Courtesy Gideon Avni

R.I.P. Cut into the walls of cave tombs, deep niches known as loculi were widely used for burials in the Second Temple period. Typically 6 feet deep, and 1.5 to 2 feet wide and high, loculi (in Hebrew, kokhim) also served as repositories for ossuaries, small stone boxes into which the deceased’s bones were placed after the corpse decomposed (about one year after burial).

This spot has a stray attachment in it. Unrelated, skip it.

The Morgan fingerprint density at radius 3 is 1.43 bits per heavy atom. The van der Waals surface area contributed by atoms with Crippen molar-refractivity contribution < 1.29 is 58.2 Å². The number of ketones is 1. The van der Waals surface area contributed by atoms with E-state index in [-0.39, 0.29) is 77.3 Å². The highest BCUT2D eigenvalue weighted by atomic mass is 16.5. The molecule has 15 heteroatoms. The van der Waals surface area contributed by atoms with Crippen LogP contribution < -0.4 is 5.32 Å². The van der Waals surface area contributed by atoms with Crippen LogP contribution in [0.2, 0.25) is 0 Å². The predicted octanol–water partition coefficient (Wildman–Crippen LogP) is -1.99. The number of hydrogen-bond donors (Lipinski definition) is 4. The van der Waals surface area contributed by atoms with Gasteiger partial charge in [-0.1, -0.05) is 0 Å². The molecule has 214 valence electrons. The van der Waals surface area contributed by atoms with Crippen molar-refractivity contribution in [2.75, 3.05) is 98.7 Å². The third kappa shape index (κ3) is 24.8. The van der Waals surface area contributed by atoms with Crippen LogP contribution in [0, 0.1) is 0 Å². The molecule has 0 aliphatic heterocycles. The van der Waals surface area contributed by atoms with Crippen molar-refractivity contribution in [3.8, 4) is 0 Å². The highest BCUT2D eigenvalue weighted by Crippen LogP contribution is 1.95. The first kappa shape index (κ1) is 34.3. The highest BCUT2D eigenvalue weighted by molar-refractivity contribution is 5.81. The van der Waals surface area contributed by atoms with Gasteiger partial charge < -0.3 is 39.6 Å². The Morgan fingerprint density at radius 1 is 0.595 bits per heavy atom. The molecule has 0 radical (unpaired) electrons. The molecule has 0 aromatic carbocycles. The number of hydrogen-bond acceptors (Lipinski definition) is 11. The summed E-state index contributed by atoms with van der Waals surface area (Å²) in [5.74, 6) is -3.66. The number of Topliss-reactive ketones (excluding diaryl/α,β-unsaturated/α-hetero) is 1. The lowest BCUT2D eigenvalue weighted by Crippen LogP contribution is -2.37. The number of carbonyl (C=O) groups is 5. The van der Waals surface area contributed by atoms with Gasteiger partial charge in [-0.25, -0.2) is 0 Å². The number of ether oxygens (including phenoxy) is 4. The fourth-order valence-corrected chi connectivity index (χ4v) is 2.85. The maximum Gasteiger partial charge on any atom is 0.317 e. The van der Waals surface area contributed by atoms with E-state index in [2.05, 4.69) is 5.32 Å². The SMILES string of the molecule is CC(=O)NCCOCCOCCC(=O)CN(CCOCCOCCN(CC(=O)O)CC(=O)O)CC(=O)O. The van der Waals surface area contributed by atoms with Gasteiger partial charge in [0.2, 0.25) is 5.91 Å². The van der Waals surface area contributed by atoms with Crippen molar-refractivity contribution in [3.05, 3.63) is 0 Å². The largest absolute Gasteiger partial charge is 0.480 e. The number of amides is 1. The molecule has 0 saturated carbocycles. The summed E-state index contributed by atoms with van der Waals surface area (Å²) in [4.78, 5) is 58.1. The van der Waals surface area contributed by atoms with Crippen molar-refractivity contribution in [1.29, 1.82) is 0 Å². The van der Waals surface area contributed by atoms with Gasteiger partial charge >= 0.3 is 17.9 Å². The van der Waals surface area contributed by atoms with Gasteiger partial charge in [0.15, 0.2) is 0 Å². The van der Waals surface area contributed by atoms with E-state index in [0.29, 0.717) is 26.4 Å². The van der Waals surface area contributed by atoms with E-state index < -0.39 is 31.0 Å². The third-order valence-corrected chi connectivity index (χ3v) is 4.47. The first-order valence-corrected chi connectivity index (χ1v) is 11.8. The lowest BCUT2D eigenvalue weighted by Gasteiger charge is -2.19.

Both the arcosolium and loculi shown here were discovered in the Akeldama graveyard, just south of the City of David, where Jerusalem’s elite built lavish family tombs, some of them with entrances facing north across the Hinnom Valley.